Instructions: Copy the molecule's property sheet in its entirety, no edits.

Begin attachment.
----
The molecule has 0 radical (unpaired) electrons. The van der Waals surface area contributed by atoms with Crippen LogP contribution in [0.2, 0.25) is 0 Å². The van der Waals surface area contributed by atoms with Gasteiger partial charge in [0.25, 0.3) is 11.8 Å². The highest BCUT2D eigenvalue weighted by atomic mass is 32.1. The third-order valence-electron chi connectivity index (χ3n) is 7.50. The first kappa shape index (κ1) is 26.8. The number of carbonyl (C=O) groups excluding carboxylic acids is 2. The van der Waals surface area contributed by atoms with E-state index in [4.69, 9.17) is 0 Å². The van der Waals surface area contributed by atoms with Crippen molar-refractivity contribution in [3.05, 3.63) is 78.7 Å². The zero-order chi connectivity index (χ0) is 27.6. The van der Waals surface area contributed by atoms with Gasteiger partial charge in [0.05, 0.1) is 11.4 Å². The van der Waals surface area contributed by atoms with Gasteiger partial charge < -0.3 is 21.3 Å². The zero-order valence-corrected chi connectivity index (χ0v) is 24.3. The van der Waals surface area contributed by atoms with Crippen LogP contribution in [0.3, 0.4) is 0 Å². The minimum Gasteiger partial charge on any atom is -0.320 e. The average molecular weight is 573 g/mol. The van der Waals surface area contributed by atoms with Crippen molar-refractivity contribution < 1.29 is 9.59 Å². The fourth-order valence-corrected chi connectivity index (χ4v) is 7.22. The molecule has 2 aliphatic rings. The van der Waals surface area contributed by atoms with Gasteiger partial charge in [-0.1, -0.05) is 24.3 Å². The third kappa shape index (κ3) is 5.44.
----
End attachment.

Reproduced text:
The molecule has 0 radical (unpaired) electrons. The van der Waals surface area contributed by atoms with Crippen LogP contribution in [0.2, 0.25) is 0 Å². The van der Waals surface area contributed by atoms with Gasteiger partial charge in [0.25, 0.3) is 11.8 Å². The highest BCUT2D eigenvalue weighted by atomic mass is 32.1. The third-order valence-electron chi connectivity index (χ3n) is 7.50. The first kappa shape index (κ1) is 26.8. The number of carbonyl (C=O) groups excluding carboxylic acids is 2. The van der Waals surface area contributed by atoms with E-state index in [4.69, 9.17) is 0 Å². The van der Waals surface area contributed by atoms with Crippen molar-refractivity contribution in [3.05, 3.63) is 78.7 Å². The zero-order chi connectivity index (χ0) is 27.6. The van der Waals surface area contributed by atoms with Gasteiger partial charge in [0.05, 0.1) is 11.4 Å². The van der Waals surface area contributed by atoms with Gasteiger partial charge < -0.3 is 21.3 Å². The zero-order valence-corrected chi connectivity index (χ0v) is 24.3. The van der Waals surface area contributed by atoms with Crippen LogP contribution in [0.3, 0.4) is 0 Å². The minimum Gasteiger partial charge on any atom is -0.320 e. The average molecular weight is 573 g/mol. The van der Waals surface area contributed by atoms with Crippen molar-refractivity contribution < 1.29 is 9.59 Å². The fourth-order valence-corrected chi connectivity index (χ4v) is 7.22. The molecule has 2 aliphatic rings. The van der Waals surface area contributed by atoms with Gasteiger partial charge in [-0.1, -0.05) is 24.3 Å². The third kappa shape index (κ3) is 5.44.